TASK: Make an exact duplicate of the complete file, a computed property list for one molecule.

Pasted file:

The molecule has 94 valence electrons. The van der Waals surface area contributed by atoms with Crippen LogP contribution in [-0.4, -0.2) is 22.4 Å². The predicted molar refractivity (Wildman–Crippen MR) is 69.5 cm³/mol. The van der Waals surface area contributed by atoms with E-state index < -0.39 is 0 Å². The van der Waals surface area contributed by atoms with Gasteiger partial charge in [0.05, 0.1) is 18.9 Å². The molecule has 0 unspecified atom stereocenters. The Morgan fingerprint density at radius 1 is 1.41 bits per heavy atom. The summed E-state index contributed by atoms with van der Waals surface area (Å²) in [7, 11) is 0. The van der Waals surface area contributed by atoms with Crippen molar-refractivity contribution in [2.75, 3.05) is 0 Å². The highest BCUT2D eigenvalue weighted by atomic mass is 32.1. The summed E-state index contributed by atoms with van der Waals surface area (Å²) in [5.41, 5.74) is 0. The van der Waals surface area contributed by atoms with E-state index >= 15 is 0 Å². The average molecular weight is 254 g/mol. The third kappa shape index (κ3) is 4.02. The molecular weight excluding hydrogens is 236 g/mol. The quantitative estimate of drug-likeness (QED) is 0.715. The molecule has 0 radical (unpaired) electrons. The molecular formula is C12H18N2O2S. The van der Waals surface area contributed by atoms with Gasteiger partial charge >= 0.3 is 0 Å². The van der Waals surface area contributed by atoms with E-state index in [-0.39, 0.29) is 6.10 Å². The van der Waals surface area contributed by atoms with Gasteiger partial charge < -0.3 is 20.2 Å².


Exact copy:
The molecule has 94 valence electrons. The van der Waals surface area contributed by atoms with Crippen LogP contribution in [-0.4, -0.2) is 22.4 Å². The predicted molar refractivity (Wildman–Crippen MR) is 69.5 cm³/mol. The van der Waals surface area contributed by atoms with E-state index < -0.39 is 0 Å². The van der Waals surface area contributed by atoms with Gasteiger partial charge in [0.05, 0.1) is 18.9 Å². The molecule has 0 unspecified atom stereocenters. The Morgan fingerprint density at radius 1 is 1.41 bits per heavy atom. The summed E-state index contributed by atoms with van der Waals surface area (Å²) in [7, 11) is 0. The van der Waals surface area contributed by atoms with Crippen molar-refractivity contribution in [2.75, 3.05) is 0 Å². The highest BCUT2D eigenvalue weighted by atomic mass is 32.1. The summed E-state index contributed by atoms with van der Waals surface area (Å²) in [5.41, 5.74) is 0. The van der Waals surface area contributed by atoms with E-state index >= 15 is 0 Å². The average molecular weight is 254 g/mol. The third kappa shape index (κ3) is 4.02. The molecular weight excluding hydrogens is 236 g/mol. The quantitative estimate of drug-likeness (QED) is 0.715. The molecule has 0 radical (unpaired) electrons. The molecular formula is C12H18N2O2S. The van der Waals surface area contributed by atoms with Gasteiger partial charge >= 0.3 is 0 Å². The van der Waals surface area contributed by atoms with E-state index in [-0.39, 0.29) is 6.10 Å². The van der Waals surface area contributed by atoms with Gasteiger partial charge < -0.3 is 20.2 Å².